If the media reports are correct, Russia has spent $21 billion on revitalizing the city of Vladivostok and the areas around it over the past several years, much done in preparation for the Asia-Pacific Economic Cooperation (APEC) Summit which began Sept. 2nd and will last until the 9th.

APEC brings together national leaders, ministers, and business moguls in a forum of 21 different members -- 20 are countries, and the Republic of China-Taiwan is a member, but only recognized as an economy, not a state -- that border the Pacific Ocean.

The APEC host has also used the occasion as a major publicity vehicle to highlight its new stature after joining the World Trade Organization, in late August.

Back in 2008, state-owned news agency Ria Novosti said the amount being spent on the city was only $6 billion.

That massive investment in new infrastructure such as bridges, roads, port facilities, and a campus for a new university, has been criticized by local activists as inadequate for spurring long-term growth and largely landing in the pockets of corrupt officials. The new building work includes a massive $1 billion bridge, the world's longest stayed-cable bridge at over 1.1 kilometers, between Russky Island, where the summit is being held, and the city of Vladivostok. Average citizens are unlikely to get much use from the bridge, since it connects to high-cost conference venues and a largely deserted island.

Indeed, Russia's situation along the Pacific looks rather grim in general. The population there is decreasing; many have left for other portions of the country with better job prospects. Before the recent splurge, much of the region had been (and still remains) neglected since the end of the Soviet Union.

But with Europe in the doldrums, Russia is now seeking to revitalize its Asian hinterlands in order to turn those areas into major hubs for natural resource export. Energy exports, especially of natural gas, which Russia has tied to its economic and strategic well-being, are deeply coveted by urbanizing and industrializing Asia.

Russia's role in the region remains limited, even if there is vast potential for growth.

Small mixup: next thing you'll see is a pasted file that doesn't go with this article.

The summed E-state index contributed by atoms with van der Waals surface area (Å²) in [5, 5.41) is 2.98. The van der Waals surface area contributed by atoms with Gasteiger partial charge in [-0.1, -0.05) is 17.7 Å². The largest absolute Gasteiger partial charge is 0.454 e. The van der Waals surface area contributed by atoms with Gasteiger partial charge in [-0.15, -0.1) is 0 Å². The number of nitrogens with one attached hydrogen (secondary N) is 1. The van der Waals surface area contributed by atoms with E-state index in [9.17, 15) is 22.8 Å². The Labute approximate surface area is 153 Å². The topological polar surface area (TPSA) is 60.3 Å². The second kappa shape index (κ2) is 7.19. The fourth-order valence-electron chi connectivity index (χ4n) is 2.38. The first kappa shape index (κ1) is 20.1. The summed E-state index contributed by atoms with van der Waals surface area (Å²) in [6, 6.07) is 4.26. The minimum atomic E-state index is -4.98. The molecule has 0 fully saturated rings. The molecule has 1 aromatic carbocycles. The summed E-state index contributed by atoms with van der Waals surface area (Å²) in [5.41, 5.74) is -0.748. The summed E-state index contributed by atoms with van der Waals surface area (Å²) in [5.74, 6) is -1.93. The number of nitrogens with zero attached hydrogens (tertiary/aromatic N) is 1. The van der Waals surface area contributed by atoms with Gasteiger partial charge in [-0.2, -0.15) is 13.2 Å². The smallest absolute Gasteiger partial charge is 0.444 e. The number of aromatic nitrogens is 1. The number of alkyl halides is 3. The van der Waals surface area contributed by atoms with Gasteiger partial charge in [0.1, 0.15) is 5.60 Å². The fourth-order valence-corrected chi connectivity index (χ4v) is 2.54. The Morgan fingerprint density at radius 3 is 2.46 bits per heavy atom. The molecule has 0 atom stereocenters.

2012 will mark the first year in 14 that a U.S. president has not attended the APEC Summit. Even so, the numbers reveal a blossoming trade relationship between America and the Asia-Pacific. According to a Congressional Research Service August 2012 report, U.S. trade with APEC surged between 2001 to 2011 from $1.2 trillion to $2.3 trillion. U.S. exports to APEC nations went from $461 billion to $894 billion over the same period, about 60 percent of the country's total exports.

Russia's entire trade with APEC, dominated by its deals with China, only amounts to $100 billion, 23 percent of the country's total. Speaking at the summit, Ambassador Gennady Ovechko, Moscow's senior envoy to APEC, said that Russia's share in total regional trade is around 1 percent. Clearly this neither corresponds to Russia's political profile nor its economic interests.

Even if so much money is being sent into the Russian East, it remains in doubt whether the region even identifies itself as a part of Asia.

In an article printed in the Wall Street Journal on Sept. 5, Russian president Vladimir Putin said that Russia has long been an intrinsic part of the Asian-Pacific region. We view this dynamic region as the most important factor for the successful future of the whole country, as well as development of Siberia and the Far East.

But Vladivostok's (the city's name translates to rule the east) own mayor avidly describes the location as non-Asia. Mayor Igor Pushkaryov told Reuters recently that only now are we starting to live. We are creating a European city. The center of the world is here! [italics added]

The city of around 600,000 barely even registers next to the megalopolises of Asia. Seoul is 9 million, Tokyo more than 13 million (just counting the metropolitan area), the entire municipal area of Shanghai includes some 23 million -- more than ten times the population of the entire province Vladivostok is located in, Primorsky Krai (the Maritime Territory). Even the Canadian city of Vancouver on the other side of the ocean is bigger.

APEC's self-described focus for this year is meant to be on trade and investment liberalization, regional economic integration, strengthening food security and establishing reliable supply chains, as well as cooperation to foster innovative growth.

Experts expect much of the discussions to also center on how to maintain economic growth and stability amid a period of global financial stagnancy.

Russian Economic Development Minister Andrei Belousov said on Wednesday at the forum, I'm one of those who think that there is less than 50 percent chance of a second wave of crisis. A less than one in two chance is not exactly a huge vote of confidence.

President Putin, in the same article noted before, said that an atmosphere of trust was necessary to promote growth and integration in the Asia-Pacific.

Putin warned that The very principle of free trade is undergoing a crisis. We regularly observe recurrences of protectionism and veiled trade wars instead of lifting barriers. In these circumstances, it is imperative that we develop common approaches to clearing the accumulated imbalances.

But even Russia has played at the protectionism game in recent years. In 2009, Moscow called for punitive tariffs on imports of second-hand cars, largely from Japan, into its Far East.

In an article deeply critical of the long-term benefits of new APEC spending, The Moscow Times said that the used cars were favored by locals over alternatives from state automakers AvtoVAZ or Lada.

The government, however, was worried about the competitive pressures on AvtoVAZ, a longtime under-performer and symbol of Cold War manufacturing.